Book Notes - Nice Girls Don't Get the Corner Office by Lois P. Frankel

Book Notes - Nice Girls Don't Get the Corner Office by Lois P. Frankel

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The book | Read in April 2016 | Rating 4.00

 

 

Remember:

  • Treat everyone as if they are wearing a sign that reads ‘Make me feel important.’
  • “Outta sight, outta mind, outta business”.
  • Regardless of what you do, be proud of it and describe it in a way that allows others to see that pride and, in turn, builds your personal brand.
  • Consider and brand yourself an “internal consultant.” Your experience and expertise, combined with strong relationships, let you do this.
  • The combination of your first and last names moves you to adulthood.

 

Action plan:

Increase your value

  • Continually ask yourself, What are we not doing currently that if we started doing would fundamentally change how we did business? Then find ways to introduce changes that will enhance your company’s bottom line.
  • Create new systems or processes. You have expertise and a perspective that others may not. Consider bringing together technical experts from all age-groups to work on a task force that will add value to the company’s bottom line by developing new systems or processes.

Show your value

  • List ways in which you’ve helped the company to make money, save money, or improve efficiencies. And whenever possible, use numbers. For example, “Since I took over this role, we’ve increased sales by 23 percent and reduced customer complaints by 39 percent.”

Know what you need or want by routinely asking yourself what it is.

Think about the work you're taking on

  • Don’t volunteer for low-impact, low-profile assignments.
  • Know when your experience is better utilized for strategy and know when to jump in and execute.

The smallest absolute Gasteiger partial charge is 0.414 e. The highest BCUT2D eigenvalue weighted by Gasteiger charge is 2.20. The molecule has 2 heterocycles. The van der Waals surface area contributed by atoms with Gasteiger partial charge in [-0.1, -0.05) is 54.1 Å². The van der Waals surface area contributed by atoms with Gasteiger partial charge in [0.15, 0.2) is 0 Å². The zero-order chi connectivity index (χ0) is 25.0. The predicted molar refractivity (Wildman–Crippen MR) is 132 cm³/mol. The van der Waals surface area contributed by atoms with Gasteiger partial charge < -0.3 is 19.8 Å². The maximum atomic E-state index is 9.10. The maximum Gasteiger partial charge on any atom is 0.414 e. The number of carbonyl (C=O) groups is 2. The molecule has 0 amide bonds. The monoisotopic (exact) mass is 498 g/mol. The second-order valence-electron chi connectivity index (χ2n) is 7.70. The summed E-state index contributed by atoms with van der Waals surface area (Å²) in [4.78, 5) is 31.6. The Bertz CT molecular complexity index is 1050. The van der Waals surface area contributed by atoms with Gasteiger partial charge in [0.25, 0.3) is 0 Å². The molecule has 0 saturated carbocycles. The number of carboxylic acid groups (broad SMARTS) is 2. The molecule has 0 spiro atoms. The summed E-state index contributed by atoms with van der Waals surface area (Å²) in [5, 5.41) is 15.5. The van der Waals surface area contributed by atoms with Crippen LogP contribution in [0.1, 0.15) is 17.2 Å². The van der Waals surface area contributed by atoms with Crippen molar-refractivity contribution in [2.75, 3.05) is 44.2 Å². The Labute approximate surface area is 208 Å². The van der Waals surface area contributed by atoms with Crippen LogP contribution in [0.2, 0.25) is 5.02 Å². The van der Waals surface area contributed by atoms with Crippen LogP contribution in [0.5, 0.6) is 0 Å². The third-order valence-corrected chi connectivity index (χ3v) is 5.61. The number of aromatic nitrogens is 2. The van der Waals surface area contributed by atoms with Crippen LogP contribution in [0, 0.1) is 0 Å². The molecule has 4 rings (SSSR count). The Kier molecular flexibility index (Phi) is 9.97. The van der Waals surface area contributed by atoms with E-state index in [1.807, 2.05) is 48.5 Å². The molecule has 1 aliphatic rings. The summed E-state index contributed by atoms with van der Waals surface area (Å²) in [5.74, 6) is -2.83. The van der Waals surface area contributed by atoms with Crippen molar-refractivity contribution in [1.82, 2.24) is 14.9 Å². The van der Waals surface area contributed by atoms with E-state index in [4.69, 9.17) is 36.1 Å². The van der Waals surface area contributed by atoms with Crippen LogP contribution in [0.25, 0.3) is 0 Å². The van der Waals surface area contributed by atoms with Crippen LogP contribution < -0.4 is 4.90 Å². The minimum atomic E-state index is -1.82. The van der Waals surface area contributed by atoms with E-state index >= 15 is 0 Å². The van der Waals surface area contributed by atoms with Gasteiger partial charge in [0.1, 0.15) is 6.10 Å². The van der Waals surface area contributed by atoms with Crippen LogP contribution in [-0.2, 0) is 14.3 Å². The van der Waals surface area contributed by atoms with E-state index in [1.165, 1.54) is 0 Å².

• As a manager don’t solve people’s problems for them, but nudge them in the right direction to figure it out themselves.
  • Avoid the inclination to “mother” people, solve their problems for them and waste your time. If it’s their project, it’s their responsibility to own it and figure it out.

Take a break

  • If you seem like you’re flustered you’ll be passed up for important projects and opportunities.

Address what's getting in the way of your work

  • If something (e.g. an unanswered question or misunderstanding) is preventing you from doing the absolute best job you can do, you have a responsibility to speak up and fix it.
  • Being a nurturing and kind leader is not mutually exclusive from having ownership of your time.

Be conscious of how you behave

  • When given a choice of seats, sit next to the most powerful person in the room.
  • Dress just a little better than most of the people around you.
  • Be aware of when you wring your hands because you’re anxious—and stop.
  • Think: every time I touch my hair, I reduce my credibility by one year.
  • Never sit with your foot tucked beneath you.
  • Before assuming someone knows more than you, ask a few probing questions to determine his or her expertise. “Why do you recommend that?” or “How do you know that?” will at least convey the message that you’re not a pushover.

Present yourself confidently

  • Completely, totally, and permanently erase the statement “Oh—it was nothing” from your vocabulary.